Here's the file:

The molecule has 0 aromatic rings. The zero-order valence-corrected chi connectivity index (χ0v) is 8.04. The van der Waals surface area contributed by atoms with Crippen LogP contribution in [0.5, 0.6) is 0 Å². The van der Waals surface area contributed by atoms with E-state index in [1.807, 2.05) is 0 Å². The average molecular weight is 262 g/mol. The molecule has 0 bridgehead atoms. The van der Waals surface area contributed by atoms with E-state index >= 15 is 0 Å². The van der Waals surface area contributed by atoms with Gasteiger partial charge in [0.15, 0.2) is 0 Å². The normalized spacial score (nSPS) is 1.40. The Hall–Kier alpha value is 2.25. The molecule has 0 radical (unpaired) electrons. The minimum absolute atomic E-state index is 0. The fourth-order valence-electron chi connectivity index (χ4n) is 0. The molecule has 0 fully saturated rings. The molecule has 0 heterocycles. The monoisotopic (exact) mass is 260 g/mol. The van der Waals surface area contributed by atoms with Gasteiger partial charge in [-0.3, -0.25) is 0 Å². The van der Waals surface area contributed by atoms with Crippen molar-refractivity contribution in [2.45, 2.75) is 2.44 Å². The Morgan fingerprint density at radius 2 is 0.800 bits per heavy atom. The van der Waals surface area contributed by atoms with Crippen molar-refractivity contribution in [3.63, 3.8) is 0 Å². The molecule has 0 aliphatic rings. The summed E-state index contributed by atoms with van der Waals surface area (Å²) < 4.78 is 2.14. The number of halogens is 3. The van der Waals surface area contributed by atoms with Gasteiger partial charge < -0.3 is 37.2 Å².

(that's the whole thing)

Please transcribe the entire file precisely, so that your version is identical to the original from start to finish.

The molecule has 0 aromatic rings. The zero-order valence-corrected chi connectivity index (χ0v) is 8.04. The van der Waals surface area contributed by atoms with Crippen LogP contribution in [0.5, 0.6) is 0 Å². The van der Waals surface area contributed by atoms with E-state index in [1.807, 2.05) is 0 Å². The average molecular weight is 262 g/mol. The molecule has 0 bridgehead atoms. The van der Waals surface area contributed by atoms with E-state index >= 15 is 0 Å². The van der Waals surface area contributed by atoms with Gasteiger partial charge in [0.15, 0.2) is 0 Å². The normalized spacial score (nSPS) is 1.40. The Hall–Kier alpha value is 2.25. The molecule has 0 radical (unpaired) electrons. The minimum absolute atomic E-state index is 0. The fourth-order valence-electron chi connectivity index (χ4n) is 0. The molecule has 0 fully saturated rings. The molecule has 0 heterocycles. The monoisotopic (exact) mass is 260 g/mol. The van der Waals surface area contributed by atoms with Gasteiger partial charge in [-0.3, -0.25) is 0 Å². The van der Waals surface area contributed by atoms with Crippen molar-refractivity contribution in [2.45, 2.75) is 2.44 Å². The Morgan fingerprint density at radius 2 is 0.800 bits per heavy atom. The van der Waals surface area contributed by atoms with Crippen molar-refractivity contribution in [3.63, 3.8) is 0 Å². The molecule has 0 aliphatic rings. The summed E-state index contributed by atoms with van der Waals surface area (Å²) < 4.78 is 2.14. The number of halogens is 3. The van der Waals surface area contributed by atoms with Gasteiger partial charge < -0.3 is 37.2 Å².